Crossing Bridges review: It's Swades set in a village in Arunachal Pradesh

Suprateek Chatterjee

Aug 28, 2014 12:28:38 IST

Tashi (Phuntsu Khrime) is an inscrutable man who has returned from a job as a web designer in Mumbai (we later learn he was laid off and has been unemployed for about a year). Years of living in the city have changed him – he is now more used to the city’s sickly-sweet ‘cutting’ than the butter tea brewed at home in a little village in Arunachal Pradesh. Crossing a small stream by walking over a log — an everyday ritual for the residents of this area — is suddenly very difficult for him. There is only one place in the village where one can get a mobile phone signal: a point called Buddha Rock, which is a steep climb away.

Directed by Sange Dorjee Thongdok, Crossing Bridges is about Tashi rediscovering his home and the way of life that he has kept at an arm's length. Screened at the Mumbai Film Festival in 2013, this film went on to win a National Award. This week, it will be released in select theatres across the country. The appeal of Crossing Bridges is in its simplicity: a tale of a conflicted young man returning home – a theme explored in several movies ranging from The World Of Apu to Cinema Paradiso – and realising how unsure he is of his own identity.

Crossing Bridges review: Its Swades set in a village in Arunachal Pradesh

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Initially, Tashi is desperate to find something that will take him out of the little village and when there isn't any news from his lawyer friend Amit, who is trying to find Tashi a new job, Tashi is dourness personified. This doesn’t sit well with his parents, who urge Tashi to stay back and take care of the farm that the family owns. One of Tashi's friends describes the life Tashi's parents want for him as that of a cow's or a pig's: a life full of routine and without any adventure.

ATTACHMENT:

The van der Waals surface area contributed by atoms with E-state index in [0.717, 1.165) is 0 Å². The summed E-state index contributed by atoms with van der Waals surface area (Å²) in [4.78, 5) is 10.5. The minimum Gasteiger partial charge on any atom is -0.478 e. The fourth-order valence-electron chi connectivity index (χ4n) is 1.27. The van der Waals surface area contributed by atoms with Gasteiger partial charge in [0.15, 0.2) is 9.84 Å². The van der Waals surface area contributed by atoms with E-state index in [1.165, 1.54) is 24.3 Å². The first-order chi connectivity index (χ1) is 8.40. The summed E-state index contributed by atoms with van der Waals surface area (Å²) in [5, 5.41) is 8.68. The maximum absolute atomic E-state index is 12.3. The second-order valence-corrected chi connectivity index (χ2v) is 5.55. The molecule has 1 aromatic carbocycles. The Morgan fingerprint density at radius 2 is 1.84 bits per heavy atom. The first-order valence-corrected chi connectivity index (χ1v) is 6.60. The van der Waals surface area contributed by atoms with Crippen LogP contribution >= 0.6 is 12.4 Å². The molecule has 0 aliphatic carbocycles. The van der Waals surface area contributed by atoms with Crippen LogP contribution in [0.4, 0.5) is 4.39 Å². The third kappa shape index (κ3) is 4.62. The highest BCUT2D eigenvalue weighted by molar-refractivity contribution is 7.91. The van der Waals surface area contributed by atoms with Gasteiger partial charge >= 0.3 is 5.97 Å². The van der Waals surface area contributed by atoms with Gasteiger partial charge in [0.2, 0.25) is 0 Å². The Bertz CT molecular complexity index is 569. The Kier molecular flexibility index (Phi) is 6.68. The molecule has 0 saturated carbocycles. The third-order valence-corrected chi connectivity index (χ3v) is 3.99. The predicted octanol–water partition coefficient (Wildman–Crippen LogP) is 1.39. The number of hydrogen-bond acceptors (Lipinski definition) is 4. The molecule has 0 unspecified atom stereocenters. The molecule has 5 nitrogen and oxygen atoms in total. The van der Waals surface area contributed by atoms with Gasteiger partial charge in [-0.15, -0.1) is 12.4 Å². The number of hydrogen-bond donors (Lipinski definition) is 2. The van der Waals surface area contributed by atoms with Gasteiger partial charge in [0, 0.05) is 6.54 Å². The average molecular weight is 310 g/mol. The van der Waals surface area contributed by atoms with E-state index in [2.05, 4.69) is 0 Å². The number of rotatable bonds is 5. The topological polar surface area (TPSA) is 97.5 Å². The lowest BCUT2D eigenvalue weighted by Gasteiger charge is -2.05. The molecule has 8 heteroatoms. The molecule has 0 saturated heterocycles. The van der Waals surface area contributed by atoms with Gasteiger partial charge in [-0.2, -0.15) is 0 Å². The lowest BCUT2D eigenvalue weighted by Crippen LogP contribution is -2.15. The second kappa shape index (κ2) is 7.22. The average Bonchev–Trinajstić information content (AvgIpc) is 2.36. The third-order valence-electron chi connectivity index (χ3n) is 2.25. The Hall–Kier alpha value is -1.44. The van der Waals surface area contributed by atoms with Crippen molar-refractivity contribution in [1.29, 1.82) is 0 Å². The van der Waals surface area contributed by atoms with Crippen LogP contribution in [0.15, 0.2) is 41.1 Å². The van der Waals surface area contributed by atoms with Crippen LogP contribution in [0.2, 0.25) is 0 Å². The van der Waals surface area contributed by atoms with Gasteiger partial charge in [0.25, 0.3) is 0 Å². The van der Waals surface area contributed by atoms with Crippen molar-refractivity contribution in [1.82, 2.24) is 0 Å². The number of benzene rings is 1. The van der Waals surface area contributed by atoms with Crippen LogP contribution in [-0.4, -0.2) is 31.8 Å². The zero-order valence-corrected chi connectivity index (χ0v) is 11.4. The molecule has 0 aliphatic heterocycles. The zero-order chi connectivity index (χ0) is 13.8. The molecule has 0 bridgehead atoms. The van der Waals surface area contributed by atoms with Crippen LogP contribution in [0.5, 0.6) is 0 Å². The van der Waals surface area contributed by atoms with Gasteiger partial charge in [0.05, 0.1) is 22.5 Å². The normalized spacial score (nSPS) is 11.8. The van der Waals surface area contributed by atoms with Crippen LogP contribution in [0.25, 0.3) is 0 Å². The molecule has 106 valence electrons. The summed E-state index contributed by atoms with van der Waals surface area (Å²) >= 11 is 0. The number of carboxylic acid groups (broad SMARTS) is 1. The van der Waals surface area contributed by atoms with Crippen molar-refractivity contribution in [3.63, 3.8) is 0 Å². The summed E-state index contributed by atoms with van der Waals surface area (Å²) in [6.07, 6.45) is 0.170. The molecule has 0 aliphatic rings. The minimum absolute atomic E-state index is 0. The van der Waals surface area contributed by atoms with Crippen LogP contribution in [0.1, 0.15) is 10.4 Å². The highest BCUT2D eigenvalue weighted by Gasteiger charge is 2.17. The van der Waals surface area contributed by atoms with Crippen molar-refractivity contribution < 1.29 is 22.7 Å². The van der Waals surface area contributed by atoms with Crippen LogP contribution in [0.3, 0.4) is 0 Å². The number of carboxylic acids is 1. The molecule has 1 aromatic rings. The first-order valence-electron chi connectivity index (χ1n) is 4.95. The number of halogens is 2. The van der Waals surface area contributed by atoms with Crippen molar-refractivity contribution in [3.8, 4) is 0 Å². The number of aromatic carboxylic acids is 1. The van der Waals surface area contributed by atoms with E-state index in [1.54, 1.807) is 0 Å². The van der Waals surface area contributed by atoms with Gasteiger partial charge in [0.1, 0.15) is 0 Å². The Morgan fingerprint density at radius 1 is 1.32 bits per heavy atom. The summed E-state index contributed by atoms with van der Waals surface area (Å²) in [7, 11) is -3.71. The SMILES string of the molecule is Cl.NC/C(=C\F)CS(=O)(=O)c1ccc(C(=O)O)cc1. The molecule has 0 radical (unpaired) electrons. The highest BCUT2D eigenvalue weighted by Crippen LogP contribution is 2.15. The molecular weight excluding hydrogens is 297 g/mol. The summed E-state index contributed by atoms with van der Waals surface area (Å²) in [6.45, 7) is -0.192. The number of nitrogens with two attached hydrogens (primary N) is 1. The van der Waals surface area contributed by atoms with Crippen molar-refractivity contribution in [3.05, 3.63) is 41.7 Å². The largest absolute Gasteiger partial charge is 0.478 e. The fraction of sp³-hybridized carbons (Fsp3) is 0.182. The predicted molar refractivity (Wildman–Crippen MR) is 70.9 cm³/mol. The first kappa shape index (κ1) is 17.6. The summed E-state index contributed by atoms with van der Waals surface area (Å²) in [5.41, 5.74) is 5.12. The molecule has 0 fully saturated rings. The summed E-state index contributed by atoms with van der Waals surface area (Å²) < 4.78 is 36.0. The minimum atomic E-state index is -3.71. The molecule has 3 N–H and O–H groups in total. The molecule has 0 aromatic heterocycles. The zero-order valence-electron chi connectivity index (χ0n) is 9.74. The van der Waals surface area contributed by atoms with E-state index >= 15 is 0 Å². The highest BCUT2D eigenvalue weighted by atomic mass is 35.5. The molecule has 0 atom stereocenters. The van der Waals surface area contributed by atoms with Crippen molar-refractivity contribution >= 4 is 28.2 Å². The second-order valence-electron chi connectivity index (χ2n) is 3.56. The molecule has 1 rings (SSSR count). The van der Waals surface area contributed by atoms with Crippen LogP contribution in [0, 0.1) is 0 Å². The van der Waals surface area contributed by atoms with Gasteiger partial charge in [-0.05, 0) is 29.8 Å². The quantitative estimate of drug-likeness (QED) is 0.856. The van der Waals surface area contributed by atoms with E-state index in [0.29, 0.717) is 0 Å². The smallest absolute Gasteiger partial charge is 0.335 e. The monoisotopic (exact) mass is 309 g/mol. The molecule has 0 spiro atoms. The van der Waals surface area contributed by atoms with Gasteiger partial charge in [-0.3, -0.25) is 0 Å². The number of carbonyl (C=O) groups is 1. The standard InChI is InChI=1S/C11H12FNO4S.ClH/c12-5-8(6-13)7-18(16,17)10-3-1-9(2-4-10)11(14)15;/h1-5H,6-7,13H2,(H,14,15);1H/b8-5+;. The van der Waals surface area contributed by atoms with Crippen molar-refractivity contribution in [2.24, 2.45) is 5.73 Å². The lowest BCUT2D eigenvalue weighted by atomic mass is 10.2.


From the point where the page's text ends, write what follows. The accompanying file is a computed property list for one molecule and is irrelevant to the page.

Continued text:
So Tashi keeps making desperate phone to Amit, whose voice is an important presence in this movie – it possesses a critical Mumbaikar been-there-seen-that quality that is in stark contrast to the wide-eyedness of the villagers, reminding the viewer how far removed the village is from the world with which most of us are familiar.

Crossing Bridges is light on plot and set-pieces, but makes up for these with the simple but beautiful imagery captured by cinematographer Pooja S Gupte. This is a film that unfolds before the audience's eyes with the languid randomness you’d expect from village idyll. Its remoteness means that it has no space for the street-smartness of the characters in Nagaraj Manjule’s Fandry, whose Facebook-using villagers are edgy sophisticates in comparison to the ones in Thongdok's film. And yes, time and again, there are reminders about how mainland India has forgotten about these citizens, who in turn consider places like Mumbai a foreign land.

At a time when movies are pulling every trick in the book in an attempt to lure in audiences, Crossing Bridges relies on getting the basics right and transporting its audience to another world. Produced on a tiny budget, with the director’s own father reportedly providing much of the financing from his own pocket, Crossing Bridges is the first ever feature to have been made in the Arunachali dialect of Shertukpen and the village where Thongdok has set his film serves as a window to not just a place that few recognise, but also to a different way of life.

Updated Date: Aug 28, 2014 12:28:38 IST

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